12. 12.
    Schnider CM, Kennedy L, Mintle L, Carr C, Hnatko T. Comparison of computerised corneal topography device nomogram and topographical fits to trial lens fitting. Invest Ophthalmol Vis Sci. 1995;36(Suppl):1458.Google Scholar
  13. 13.
    Szcotka LB, Capretta DM, Lass JH. Effect of computerised titration on videokeratoscope contact lens fitting. Invest Ophthalmol Vis Sci. 1995;36(Suppl):1458.Google Scholar
  14. 14.
    *Szczota LB, Capretta DM, Lass JH. Clinical evaluation of a computerised topography software method for fitting rigid gas permeable contact lenses. CLAO J. 1995;20:231–235.Google Scholar
  15. 15.
    Szczotka LB. Evaluation of a topographically based contact lens fitting software. Optom Vis Sci. 1997;74:14–9.CrossRefGoogle Scholar
  16. 16.
    *Astin CLK, Gartry DS, Steele ADMcG. Contact lens fitting after photorefractive keratectomy. Br J Ophthalmol. 1996;80:597–603.CrossRefGoogle Scholar
  17. 17.
    McCarey B, Zurawski C, O’Shea D. Practical aspects of a corneal topography system. CLAO J. 1992;18:248–54.PubMedGoogle Scholar
  18. 18.
    Wang X, McCulley JP, Bowman RW, et al. Time to resolution of contact lens-induced corneal warpage prior to refractive surgery. CLAO J. 2002;28(4):169–71.PubMedGoogle Scholar
  19. 19.
    Ruiz-Montenegro J, Mafra CH, Wilson SE, Jumper JM, Klyce SD, Mendelson EN. Corneal topographic alterations in normal contact lens wearers. Ophthalmology. 1993;100:128–34.CrossRefGoogle Scholar
  20. 20.
    *Wilson SE, Lin DTC, Klyce SD, Reidy JJ, Insler MS. Topographic changes in contact lens-induced warpage. Ophthalmology. 1990;97:734–744.CrossRefGoogle Scholar
  21. 21.
    *Wilson SE, Klyce SD. Screening for corneal topographic abnormalities before refractive surgery. Ophthalmology. 1994;101:147–152.CrossRefGoogle Scholar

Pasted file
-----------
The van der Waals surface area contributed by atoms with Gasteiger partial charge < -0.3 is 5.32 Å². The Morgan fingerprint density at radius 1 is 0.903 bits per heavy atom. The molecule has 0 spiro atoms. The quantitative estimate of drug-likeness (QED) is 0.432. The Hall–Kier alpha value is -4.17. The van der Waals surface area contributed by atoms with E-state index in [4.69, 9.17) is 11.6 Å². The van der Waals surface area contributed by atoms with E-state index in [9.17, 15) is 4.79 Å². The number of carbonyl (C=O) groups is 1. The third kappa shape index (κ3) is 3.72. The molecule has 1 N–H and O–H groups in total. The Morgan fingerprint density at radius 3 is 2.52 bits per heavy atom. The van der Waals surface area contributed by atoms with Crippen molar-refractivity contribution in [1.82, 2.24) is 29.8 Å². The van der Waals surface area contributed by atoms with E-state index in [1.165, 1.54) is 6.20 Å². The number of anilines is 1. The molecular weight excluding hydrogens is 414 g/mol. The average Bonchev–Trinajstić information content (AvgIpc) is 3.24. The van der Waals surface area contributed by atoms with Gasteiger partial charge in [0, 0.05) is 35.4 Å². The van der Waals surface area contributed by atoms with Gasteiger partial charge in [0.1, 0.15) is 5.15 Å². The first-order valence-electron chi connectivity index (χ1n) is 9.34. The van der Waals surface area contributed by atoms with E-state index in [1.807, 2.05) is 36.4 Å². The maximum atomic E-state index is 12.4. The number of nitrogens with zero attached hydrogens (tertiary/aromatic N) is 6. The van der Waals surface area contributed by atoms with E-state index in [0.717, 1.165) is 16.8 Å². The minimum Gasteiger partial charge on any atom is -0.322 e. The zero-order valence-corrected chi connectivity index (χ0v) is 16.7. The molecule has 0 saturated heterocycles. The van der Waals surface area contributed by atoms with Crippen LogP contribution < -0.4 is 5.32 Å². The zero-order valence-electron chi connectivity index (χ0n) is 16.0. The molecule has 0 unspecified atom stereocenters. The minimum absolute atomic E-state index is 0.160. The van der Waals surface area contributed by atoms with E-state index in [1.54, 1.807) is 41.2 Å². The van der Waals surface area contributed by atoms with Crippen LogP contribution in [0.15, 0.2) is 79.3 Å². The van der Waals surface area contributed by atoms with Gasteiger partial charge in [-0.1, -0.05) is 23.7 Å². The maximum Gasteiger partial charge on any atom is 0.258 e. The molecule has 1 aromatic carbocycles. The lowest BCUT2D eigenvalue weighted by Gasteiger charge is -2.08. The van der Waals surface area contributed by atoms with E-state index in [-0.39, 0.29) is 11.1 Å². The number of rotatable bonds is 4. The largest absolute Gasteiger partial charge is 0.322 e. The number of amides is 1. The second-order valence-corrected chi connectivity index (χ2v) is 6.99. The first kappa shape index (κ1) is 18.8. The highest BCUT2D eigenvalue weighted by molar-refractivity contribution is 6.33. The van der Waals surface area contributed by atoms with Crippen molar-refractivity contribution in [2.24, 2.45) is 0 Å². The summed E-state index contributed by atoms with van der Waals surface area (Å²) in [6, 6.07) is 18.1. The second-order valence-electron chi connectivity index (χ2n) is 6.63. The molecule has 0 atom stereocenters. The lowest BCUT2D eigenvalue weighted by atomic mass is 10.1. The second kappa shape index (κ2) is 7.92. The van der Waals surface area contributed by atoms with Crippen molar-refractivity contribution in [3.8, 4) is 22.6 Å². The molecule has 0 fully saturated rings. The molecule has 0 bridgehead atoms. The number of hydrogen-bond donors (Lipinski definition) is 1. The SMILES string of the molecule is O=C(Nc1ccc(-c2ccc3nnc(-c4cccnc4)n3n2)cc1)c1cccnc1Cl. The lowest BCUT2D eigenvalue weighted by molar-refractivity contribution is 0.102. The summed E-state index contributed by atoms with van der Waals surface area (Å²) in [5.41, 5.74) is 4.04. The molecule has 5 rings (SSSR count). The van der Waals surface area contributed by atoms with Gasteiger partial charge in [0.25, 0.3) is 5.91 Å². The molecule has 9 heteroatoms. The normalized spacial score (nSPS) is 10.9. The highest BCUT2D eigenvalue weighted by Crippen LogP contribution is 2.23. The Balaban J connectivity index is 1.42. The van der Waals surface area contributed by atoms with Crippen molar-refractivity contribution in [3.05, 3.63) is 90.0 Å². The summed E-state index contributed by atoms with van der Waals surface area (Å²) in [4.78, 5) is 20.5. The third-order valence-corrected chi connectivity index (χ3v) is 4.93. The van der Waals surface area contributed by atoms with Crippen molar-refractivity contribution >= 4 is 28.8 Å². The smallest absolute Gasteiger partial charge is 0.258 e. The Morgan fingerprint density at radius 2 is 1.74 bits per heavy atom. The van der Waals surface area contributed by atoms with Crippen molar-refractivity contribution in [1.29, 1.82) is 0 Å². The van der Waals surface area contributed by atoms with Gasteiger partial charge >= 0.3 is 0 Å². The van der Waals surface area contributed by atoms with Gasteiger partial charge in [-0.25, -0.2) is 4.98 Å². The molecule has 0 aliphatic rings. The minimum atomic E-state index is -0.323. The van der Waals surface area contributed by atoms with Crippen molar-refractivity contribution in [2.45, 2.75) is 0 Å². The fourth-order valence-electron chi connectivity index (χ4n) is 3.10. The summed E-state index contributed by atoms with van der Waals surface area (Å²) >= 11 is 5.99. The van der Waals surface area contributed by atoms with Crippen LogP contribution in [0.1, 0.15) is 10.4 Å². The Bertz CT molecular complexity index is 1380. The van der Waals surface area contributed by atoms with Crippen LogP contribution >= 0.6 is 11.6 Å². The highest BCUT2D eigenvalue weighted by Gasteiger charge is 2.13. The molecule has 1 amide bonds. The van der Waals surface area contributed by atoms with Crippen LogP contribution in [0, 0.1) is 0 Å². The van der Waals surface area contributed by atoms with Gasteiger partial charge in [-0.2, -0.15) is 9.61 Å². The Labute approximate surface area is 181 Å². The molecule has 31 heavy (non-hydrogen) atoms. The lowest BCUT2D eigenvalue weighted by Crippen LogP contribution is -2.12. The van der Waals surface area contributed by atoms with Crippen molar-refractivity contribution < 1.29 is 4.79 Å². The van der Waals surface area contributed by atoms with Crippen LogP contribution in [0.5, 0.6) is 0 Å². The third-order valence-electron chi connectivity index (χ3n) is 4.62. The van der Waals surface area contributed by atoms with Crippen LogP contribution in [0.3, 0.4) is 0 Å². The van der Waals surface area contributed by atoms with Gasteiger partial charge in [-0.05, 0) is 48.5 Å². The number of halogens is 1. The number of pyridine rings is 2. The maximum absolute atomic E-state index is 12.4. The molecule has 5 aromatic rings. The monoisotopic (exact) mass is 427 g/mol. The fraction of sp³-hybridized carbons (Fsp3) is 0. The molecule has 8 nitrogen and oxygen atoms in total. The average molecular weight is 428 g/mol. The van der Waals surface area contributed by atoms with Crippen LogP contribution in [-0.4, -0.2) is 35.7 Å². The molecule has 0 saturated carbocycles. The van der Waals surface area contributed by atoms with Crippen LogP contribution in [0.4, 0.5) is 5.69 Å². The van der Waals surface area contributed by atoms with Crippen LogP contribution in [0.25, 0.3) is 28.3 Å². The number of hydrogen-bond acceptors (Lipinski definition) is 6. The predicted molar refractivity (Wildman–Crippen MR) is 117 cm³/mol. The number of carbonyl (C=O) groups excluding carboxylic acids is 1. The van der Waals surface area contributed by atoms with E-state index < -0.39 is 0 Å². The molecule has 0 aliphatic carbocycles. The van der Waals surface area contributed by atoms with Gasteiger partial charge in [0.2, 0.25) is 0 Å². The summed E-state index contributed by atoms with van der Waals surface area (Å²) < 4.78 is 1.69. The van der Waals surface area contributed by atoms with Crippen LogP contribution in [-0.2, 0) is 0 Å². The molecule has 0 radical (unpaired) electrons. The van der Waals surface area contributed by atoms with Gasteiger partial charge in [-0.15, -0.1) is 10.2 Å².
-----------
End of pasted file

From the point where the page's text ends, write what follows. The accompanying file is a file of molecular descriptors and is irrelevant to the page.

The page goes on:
22. 22.
    Corbett MC, O’Brart DPS, Marshall J. Biological and environmental risk factors for regression after photorefractive keratectomy. Ophthalmology. 1996;103:1381–91.CrossRefGoogle Scholar
  23. 23.
    Phillips AJ. Orthokeratology – an alternative to excimer laser. J BCLA. 1995;18:65–71.Google Scholar
  24. 24.
    Hsiao CH, Lin HC, Chen YF, Ma DHK, Yeh LK, Tan HY, Huang SCM, Lin KK. Infectious keratitis related to overnight orthokeratology. Cornea. 2005;24:783–8.CrossRefGoogle Scholar
  25. 25.
    Tseng CH, Fong CF, Chen WL, Hou YC, Wang IJ, Hu FR. Overnight orthokeratology-associated microbial keratitis. Cornea. 2005;24(7):778–82.CrossRefGoogle Scholar
  26. 26.
    Yepes N, Lee SB, Hill V, Ashenhurst M, Saunders PP, Slomovic AR. Infectious keratitis after overnight orthokeratology in Canada. Cornea. 2005;24(7):857–60.CrossRefGoogle Scholar
  27. 27.
    Nesburn AB, Bahri S, Salz J, Rabinowitz YS, Maguen E, Hofbauer J, Belin M, Macy JI. Keratoconus detected by videokeratography in candidates for photorefractive keratectomy. J Refract Surg. 1995;11:194–201.PubMedGoogle Scholar
  28. 28.
    Stevenson RWW. Analysis of post-PRK topography maps. Invest Ophthalmol Vis Sci. 1995;36(Suppl):1792.Google Scholar

Copyright information

© Springer Nature Switzerland AG 2019

Authors and Affiliations

  • Melanie Corbett
    • 1
  • Nicholas Maycock
    • 2
  • Emanuel Rosen
    • 3
  • David O’Brart
    • 4
  1. 1.Imperial College Healthcare NHS TrustLondonUK
  2. 2.University Hospital Coventry and WarwickshireCoventryUK
  3. 3.ManchesterUK
  4. 4.Department of OphthalmologySt. Thomas HospitalLondonUK

Personalised recommendations